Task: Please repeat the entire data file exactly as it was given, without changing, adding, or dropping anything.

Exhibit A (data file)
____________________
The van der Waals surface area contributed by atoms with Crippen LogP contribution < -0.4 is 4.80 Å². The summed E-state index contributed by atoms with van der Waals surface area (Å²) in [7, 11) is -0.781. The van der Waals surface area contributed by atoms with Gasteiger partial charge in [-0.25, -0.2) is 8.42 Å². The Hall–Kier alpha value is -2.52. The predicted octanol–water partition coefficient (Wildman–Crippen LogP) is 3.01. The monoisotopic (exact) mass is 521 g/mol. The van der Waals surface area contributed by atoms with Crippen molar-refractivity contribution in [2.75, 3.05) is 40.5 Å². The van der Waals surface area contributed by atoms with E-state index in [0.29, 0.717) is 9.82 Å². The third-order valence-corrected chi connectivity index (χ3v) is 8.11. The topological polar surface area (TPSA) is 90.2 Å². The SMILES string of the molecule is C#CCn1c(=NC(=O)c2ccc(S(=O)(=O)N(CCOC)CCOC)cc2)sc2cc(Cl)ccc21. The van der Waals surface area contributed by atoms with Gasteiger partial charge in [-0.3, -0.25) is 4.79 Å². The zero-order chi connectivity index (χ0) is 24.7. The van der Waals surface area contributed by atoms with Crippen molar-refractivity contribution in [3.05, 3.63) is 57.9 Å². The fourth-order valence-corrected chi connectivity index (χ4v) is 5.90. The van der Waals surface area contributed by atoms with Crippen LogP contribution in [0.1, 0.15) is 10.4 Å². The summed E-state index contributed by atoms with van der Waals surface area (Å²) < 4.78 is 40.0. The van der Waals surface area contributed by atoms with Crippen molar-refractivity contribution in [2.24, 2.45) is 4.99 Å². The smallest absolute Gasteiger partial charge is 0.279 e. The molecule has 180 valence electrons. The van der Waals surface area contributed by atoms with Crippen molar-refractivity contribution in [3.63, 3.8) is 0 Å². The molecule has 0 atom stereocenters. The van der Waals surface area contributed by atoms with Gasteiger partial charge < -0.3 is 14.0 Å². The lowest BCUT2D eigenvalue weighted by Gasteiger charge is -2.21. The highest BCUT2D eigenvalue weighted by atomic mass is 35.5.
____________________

The van der Waals surface area contributed by atoms with Crippen LogP contribution < -0.4 is 4.80 Å². The summed E-state index contributed by atoms with van der Waals surface area (Å²) in [7, 11) is -0.781. The van der Waals surface area contributed by atoms with Gasteiger partial charge in [-0.25, -0.2) is 8.42 Å². The Hall–Kier alpha value is -2.52. The predicted octanol–water partition coefficient (Wildman–Crippen LogP) is 3.01. The monoisotopic (exact) mass is 521 g/mol. The van der Waals surface area contributed by atoms with Crippen molar-refractivity contribution in [2.75, 3.05) is 40.5 Å². The van der Waals surface area contributed by atoms with E-state index in [0.29, 0.717) is 9.82 Å². The third-order valence-corrected chi connectivity index (χ3v) is 8.11. The topological polar surface area (TPSA) is 90.2 Å². The SMILES string of the molecule is C#CCn1c(=NC(=O)c2ccc(S(=O)(=O)N(CCOC)CCOC)cc2)sc2cc(Cl)ccc21. The van der Waals surface area contributed by atoms with Gasteiger partial charge in [-0.3, -0.25) is 4.79 Å². The zero-order chi connectivity index (χ0) is 24.7. The van der Waals surface area contributed by atoms with Crippen molar-refractivity contribution in [3.05, 3.63) is 57.9 Å². The fourth-order valence-corrected chi connectivity index (χ4v) is 5.90. The van der Waals surface area contributed by atoms with Crippen LogP contribution in [0.1, 0.15) is 10.4 Å². The summed E-state index contributed by atoms with van der Waals surface area (Å²) < 4.78 is 40.0. The van der Waals surface area contributed by atoms with Crippen molar-refractivity contribution in [2.24, 2.45) is 4.99 Å². The smallest absolute Gasteiger partial charge is 0.279 e. The molecule has 180 valence electrons. The van der Waals surface area contributed by atoms with Crippen molar-refractivity contribution in [3.63, 3.8) is 0 Å². The molecule has 0 atom stereocenters. The van der Waals surface area contributed by atoms with Gasteiger partial charge < -0.3 is 14.0 Å². The lowest BCUT2D eigenvalue weighted by Gasteiger charge is -2.21. The highest BCUT2D eigenvalue weighted by atomic mass is 35.5.